A tax on medical marijuana could generate some $400,000 for the city over the next five years, according to an estimate from the city's top financial official released Tuesday.
Washington's Office of the Chief Financial Officer provided the estimate to the D.C. Council, which has proposed taxing marijuana as part of budget negotiations.
The council passed legislation earlier this year that permits residents with certain medical conditions such as HIV, AIDS, glaucoma, cancer and multiple sclerosis to purchase marijuana to help with their illnesses.
Now the budget that council members are expected to vote on June 15 includes a provision that would impose the city's 6 percent sales tax on medical marijuana sold in the city.
The finance office says that an ounce of marijuana is expected to cost an average of $350 in Washington. Adding the 6 percent tax would mean users would pay another $21 in taxes on an ounce of marijuana. Users are expected to purchase an average of an ounce per month and would therefore pay about $252 in taxes over the course of a year. The city's law, however, would let users purchase up to 2 ounces of marijuana per month.
The district's financial office estimated about 100 users would fill prescriptions for medical marijuana in the 2011 fiscal year, netting the city just under $27,000. That is expected to grow to approximately 850 users by 2014, generating approximately $213,000 for the city that year. Adding the expected revenue for the fiscal years 2011 through 2014 got the financial office to about $400,000.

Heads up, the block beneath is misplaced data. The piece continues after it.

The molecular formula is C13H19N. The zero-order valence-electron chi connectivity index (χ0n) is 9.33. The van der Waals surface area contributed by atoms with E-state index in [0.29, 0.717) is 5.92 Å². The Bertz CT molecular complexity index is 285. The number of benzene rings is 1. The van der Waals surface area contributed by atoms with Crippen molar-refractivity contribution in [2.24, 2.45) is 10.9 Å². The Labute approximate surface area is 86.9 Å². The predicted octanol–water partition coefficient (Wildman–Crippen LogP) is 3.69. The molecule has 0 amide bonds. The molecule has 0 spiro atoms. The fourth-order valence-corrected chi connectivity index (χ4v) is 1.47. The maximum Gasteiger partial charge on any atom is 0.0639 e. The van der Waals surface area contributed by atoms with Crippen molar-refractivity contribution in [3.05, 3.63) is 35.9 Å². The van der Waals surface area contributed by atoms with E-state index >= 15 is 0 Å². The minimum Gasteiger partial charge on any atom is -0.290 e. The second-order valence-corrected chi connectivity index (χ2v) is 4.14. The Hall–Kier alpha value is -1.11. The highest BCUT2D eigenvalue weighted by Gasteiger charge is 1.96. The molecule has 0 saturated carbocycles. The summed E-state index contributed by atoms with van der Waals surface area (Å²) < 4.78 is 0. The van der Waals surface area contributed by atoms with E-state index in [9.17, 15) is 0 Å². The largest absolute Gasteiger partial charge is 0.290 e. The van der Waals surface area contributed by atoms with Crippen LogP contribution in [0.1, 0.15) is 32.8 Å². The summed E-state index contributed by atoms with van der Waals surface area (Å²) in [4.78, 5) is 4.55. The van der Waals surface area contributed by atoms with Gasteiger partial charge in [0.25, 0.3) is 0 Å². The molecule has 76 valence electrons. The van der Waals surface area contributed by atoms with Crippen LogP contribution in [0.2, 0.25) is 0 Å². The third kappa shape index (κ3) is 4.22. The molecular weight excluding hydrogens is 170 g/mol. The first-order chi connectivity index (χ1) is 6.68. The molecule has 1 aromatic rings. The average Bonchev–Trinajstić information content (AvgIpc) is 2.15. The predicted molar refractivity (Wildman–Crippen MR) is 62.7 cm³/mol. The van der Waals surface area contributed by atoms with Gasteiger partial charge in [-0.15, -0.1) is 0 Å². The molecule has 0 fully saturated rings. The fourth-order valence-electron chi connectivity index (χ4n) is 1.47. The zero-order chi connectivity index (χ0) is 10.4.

District residents approved an initiative legalizing medical marijuana in 1998, but Congress had kept it from going into effect until December. The council then passed legislation implementing the initiative. City officials still have to do more work before the first person receives medical marijuana, however.
For example, the city needs to develop and provide patients cards stating they are legally allowed to have marijuana.
Fourteen states allow patients to obtain marijuana for medical use.